Central to Orthodox worship are the words "Lord have mercy." Amelia explains why we focus so much on God's mercy, what the words actually mean, and why this prayer isn't nearly as "dark" as many non-Orthodox think it sounds.Mercy isn't a word you'll hear much in non-Orthodox church circles. You'll hear talk of grace, and love, and blessings, and peace, and redemption, but very few (if any) prayers for mercy.
In many Protestant traditions, the Lord's mercy seems an unnecessary prayer. Once you're in the army of those who believe they're automatically saved by professing a belief in Christ, there doesn't seem much need for mercy. In the Roman Catholic tradition, God's mercy is still something seen as necessary, but the words "Lord, have mercy" have been tweaked into the gentler sounding "Lord, hear our prayer."
Contrast this with what you'll hear in any Orthodox service—Divine Liturgy, vigil, anything—and it quickly becomes evident that "Lord, have mercy" is quite the main idea. Even at baptisms, weddings, and funerals, the Lord's mercy is still the number-one priority. In monastic practice, the words Lord Jesus Christ, Son of God, have mercy on me are meant to echo in one's heart all the time.
Why so much focus on mercy? To many non-Orthodox, this attitude toward prayer seems to be some type of morbid fixation on sin and Divine punishment. To many Orthodox, it doesn't seem to have real meaning; it's just a phrase that we hear all the time and don't really think about. Based on some conversations I've had to have recently, now is the time to explain why both of those perspectives are missing the big picture.
The biggest problem here is the English language. To most of us, the word mercy means crying "Uncle!" It implies a plea to be saved from impending doom. And, to be literal for a moment, there's an aspect of that that's also relevant in the Christian context; we do need God to save us from eternal death. But that's not all mercy means.
If we look at the root of the word mercy in other languages, specifically the historical languages associated with the Orthodox Church (and Christianity in general), all of which have been around for centuries (or millennia) longer than our modern English, another meaning becomes very clear. When we pray for mercy, what we're really asking is for God to love us.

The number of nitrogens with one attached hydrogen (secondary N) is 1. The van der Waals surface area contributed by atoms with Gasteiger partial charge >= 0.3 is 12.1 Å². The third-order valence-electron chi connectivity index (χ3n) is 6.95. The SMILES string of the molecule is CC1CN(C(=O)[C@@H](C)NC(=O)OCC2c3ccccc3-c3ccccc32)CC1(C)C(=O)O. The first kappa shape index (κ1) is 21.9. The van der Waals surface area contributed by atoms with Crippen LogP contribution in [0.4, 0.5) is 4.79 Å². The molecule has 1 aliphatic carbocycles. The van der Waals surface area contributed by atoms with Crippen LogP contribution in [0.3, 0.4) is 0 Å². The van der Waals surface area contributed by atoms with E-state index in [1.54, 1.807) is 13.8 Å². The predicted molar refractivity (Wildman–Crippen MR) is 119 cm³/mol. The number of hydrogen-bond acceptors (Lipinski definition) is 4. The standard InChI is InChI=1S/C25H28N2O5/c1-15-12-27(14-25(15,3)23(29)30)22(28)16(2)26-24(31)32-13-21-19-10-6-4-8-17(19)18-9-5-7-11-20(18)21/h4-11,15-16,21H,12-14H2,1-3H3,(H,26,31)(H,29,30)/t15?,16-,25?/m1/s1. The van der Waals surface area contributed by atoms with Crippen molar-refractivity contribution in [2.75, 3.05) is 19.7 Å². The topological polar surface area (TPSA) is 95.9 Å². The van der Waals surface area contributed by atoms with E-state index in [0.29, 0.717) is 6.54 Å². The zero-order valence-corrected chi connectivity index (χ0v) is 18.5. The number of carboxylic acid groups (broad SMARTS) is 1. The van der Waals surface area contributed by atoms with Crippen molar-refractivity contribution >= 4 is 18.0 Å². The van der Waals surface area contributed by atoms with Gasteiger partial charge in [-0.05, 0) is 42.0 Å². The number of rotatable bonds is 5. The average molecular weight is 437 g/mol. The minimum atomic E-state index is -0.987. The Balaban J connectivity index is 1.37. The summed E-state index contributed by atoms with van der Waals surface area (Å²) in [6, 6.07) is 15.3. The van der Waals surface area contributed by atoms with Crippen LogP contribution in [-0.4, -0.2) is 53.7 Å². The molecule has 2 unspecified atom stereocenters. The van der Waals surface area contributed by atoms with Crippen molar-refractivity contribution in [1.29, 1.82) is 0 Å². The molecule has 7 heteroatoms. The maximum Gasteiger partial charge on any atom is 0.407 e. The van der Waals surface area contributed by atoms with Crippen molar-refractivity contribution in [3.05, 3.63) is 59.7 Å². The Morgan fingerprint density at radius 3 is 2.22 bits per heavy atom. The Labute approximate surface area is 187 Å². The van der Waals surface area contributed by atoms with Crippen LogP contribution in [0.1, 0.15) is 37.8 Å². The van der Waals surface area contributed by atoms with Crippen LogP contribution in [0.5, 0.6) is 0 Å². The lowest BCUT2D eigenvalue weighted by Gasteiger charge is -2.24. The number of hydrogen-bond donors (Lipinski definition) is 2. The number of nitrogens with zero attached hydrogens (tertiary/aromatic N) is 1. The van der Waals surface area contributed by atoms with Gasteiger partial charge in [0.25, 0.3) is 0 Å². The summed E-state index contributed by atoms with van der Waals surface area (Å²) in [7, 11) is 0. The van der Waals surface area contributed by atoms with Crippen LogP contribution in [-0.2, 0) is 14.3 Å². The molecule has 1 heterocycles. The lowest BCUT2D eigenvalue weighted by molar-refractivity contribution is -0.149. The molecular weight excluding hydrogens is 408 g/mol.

In old Greek, the word for mercy comes from the word for olive oil, which, since the beginning of time, has been used to soothe the pain of wounds, bruises, and injuries. In Hebrew, the word for mercy means steadfast love. In Church Slavonic, as well as Russian, Serbian, and Romanian, the word for mercy has many related connotations: Tenderness, kindness, sweetness, endearing, compassion, and pity.
In the Orthodox Church, we don't look at sin as an evil deed and God as the presiding judge. Although both of those ideas are very true in the literal sense, there's more to it than that, something much deeper. The way we've always seen things, sin is a sickness and God is the physician. More than anything else, what we turn to Him for is healing.
When we pray for mercy, we're asking God to love us, to soothe our pain, to heal the many illnesses of character that cause it, and to nurture us with holy love in a way that transforms us into better people. And hopefully, the more of this tender kind of mercy we yearn for on this side of the grave, the less of the legalistic kind we'll find ourselves missing on the other.